|کد مقاله||کد نشریه||سال انتشار||مقاله انگلیسی||ترجمه فارسی||نسخه تمام متن|
|91666||159829||2016||8 صفحه PDF||سفارش دهید||دانلود کنید|
• Survey of forest landowners to assess preferences toward carbon offsets programs
• Used best–worst choice, which measures both importance and willingness to accept
• Landowners are more influenced by revenue than penalty for withdrawal or duration
• Results can inform policies that compensate landowners for capturing C emissions
Little is known about institutional preferences and barriers for non-industrial private forest landowner participation in carbon (C) offset programs — factors that influence participation in such programs. To address this, we used Florida (U.S.) as a case study, and identified barriers to forest landowner participation in a hypothetical carbon-offset program and landowner willingness-to-accept compensation for enrollment. Preferences were elicited via survey methods and a recent innovation to best–worst scaling (BWS), called best–worst choice (BWC), which retains the analytical features of scaling while enabling measurements in a traditional discrete-choice framework. Results indicate that NIPF landowners are more influenced by revenue than early withdrawal penalty or contract duration, but will exchange revenue for other contract features. We estimate that programs offering $20 or $30 per-acre-per-year have significantly stronger impacts on enrollment than $5 or $10. The least preferred feature was a 100-year commitment. Overall our BWC approach is novel in that it circumvents BWS' limitation by providing an ability to estimate actual willingness-to-pay/accept. The U.S. has a new policy to cut 32% of 2005 power plant carbon emissions by 2030 and allow forest C offsets. Thus, results can also be used to inform state-level policies that compensate landowners for capturing C emissions.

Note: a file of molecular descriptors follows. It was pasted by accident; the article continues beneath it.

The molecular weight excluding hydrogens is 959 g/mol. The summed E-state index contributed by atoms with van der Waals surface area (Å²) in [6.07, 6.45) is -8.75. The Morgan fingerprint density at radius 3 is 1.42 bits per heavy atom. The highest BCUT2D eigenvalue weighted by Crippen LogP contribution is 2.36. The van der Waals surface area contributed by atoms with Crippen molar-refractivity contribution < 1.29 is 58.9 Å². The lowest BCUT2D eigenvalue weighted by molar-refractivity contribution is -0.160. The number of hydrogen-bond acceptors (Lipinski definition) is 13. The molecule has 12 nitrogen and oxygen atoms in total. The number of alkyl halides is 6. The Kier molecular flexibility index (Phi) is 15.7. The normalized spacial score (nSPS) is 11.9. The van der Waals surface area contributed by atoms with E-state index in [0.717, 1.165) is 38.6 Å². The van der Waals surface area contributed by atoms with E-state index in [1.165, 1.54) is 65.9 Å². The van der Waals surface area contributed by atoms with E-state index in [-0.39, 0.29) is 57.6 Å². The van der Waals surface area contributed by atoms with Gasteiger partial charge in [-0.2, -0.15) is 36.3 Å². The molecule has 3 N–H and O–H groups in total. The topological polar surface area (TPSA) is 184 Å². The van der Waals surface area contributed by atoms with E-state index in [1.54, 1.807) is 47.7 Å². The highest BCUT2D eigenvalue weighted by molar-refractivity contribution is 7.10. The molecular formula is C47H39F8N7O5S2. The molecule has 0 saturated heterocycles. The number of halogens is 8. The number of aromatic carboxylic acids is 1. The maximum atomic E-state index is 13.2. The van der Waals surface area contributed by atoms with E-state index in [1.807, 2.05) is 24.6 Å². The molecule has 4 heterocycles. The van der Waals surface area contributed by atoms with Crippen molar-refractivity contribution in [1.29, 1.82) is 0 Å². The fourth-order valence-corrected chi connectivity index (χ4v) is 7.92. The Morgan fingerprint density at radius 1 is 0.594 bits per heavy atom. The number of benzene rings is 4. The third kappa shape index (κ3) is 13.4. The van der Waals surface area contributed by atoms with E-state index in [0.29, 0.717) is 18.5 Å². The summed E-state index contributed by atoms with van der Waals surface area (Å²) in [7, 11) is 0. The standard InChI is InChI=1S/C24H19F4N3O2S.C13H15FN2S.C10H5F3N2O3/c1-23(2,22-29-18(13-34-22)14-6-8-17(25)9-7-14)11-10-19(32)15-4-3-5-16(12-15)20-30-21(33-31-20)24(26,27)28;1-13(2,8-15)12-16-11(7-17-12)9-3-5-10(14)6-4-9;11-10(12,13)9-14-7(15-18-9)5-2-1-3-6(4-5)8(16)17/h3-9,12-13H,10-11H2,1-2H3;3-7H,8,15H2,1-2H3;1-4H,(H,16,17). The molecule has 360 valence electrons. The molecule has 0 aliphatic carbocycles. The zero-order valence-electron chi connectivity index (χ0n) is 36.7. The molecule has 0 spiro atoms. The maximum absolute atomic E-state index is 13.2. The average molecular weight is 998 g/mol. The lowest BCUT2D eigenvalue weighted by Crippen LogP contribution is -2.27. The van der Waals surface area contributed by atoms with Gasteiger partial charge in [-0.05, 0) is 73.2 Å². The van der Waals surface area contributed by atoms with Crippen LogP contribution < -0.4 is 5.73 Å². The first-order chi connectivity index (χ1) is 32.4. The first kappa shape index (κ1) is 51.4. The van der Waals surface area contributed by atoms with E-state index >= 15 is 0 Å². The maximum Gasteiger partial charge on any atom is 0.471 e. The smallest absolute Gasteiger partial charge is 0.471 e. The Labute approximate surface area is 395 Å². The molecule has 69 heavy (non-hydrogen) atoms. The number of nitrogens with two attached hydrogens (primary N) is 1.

Journal: Forest Policy and Economics - Volume 63, February 2016, Pages 35–42